Tuesday, March 10, 2009

Patrick Smith, Palliative Care, and Religious Pluralism

Dr. John Jefferson Davis, PhD
Professor of Systematic Theology and Christian Ethics

Recently I had the pleasure of chatting with one of our new faculty members, Prof. Patrick Smith, who was in town to teach his weekend course in Cultural Apologetics at our Boston campus. Patrick, who is completing his dissertation at Wayne State University on religious epistemology in the context of religious pluralism, will be on campus on a full-time basis next fall teaching courses in apologetics, philosophy of religion, and systematic theology. Our conversation ranged over a wide range of topics, including natural law theory, the challenge of naturalism to Christian belief, the philosophical implications of the “multiverse” hypothesis, and much more.
I would like to bring to your attention two of Patrick’s recent articles that we discussed, one on medical ethics, and the other on religious pluralism. In the article “Puling the Sheet Back Down: a Response to Battin on the Practice of Terminal Sedation,” to be submitted to the Hastings Center Report, a leading journal of medical ethics, Prof. Smith and his co-author make a crucial clarification of terminology between “palliative sedation” and “terminal sedation”, arguing cogently that “
palliative” (pain relieving) sedation is crucially different in intent than a “terminal” sedation that could be intended to cause the patient’s death, and so constitute an act of physician-assisted suicide or euthanasia. Prof. Smith serves as a medical ethics consultant to the Angela Hospice Care Center in the Detroit area, and will bring to our school additional expertise in the areas of end-of-life treatment and medical ethics.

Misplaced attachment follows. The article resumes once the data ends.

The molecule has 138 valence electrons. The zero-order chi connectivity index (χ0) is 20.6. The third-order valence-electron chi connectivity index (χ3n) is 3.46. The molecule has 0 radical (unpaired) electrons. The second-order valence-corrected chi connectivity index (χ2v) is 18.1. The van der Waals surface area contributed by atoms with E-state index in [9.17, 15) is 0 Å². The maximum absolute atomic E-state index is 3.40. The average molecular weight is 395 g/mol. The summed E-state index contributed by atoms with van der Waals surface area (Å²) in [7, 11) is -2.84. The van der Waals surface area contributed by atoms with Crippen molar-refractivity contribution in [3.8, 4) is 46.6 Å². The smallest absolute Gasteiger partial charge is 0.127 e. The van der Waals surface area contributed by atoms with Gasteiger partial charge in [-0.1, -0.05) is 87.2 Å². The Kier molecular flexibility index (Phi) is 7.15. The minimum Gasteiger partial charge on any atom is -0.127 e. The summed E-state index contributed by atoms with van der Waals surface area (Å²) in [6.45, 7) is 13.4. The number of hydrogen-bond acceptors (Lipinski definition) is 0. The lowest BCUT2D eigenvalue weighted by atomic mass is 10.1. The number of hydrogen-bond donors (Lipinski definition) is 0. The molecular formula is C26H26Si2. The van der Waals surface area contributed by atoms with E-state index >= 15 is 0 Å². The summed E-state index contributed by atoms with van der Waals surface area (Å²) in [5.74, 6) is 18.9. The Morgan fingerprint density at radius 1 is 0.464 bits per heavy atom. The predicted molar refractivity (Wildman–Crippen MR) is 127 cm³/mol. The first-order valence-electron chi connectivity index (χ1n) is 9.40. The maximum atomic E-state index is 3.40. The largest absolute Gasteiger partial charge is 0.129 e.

Patrick’s other article, “The Plurality of Religious Pluralism: Clarifying the Terms,” written for a forthcoming issue of Modern Reformation, makes some very helpful distinctions between three different senses of “religious pluralism”: the sociological fact of religious diversity; the legal sense of freedom of religious belief and practice; and the philosophical and theological belief that “all religions lead to the same God or salvation,” or the like. Smith points out that senses one and two pose no principial threat to Christian faith, but that the third sense must be challenged on the basis of the clear biblical witness to the uniqueness of Jesus Christ as the one way of salvation. The article demonstrates the usefulness of the tools of analytical philosophy in clarifying language in the service of Christian faith.
If you are interested in either of these articles, you could email Prof. Smith at psmith@gcts.edu, and ask for a copy. Be sure to welcome Prof. Smith to our campus when you see him in the months ahead.

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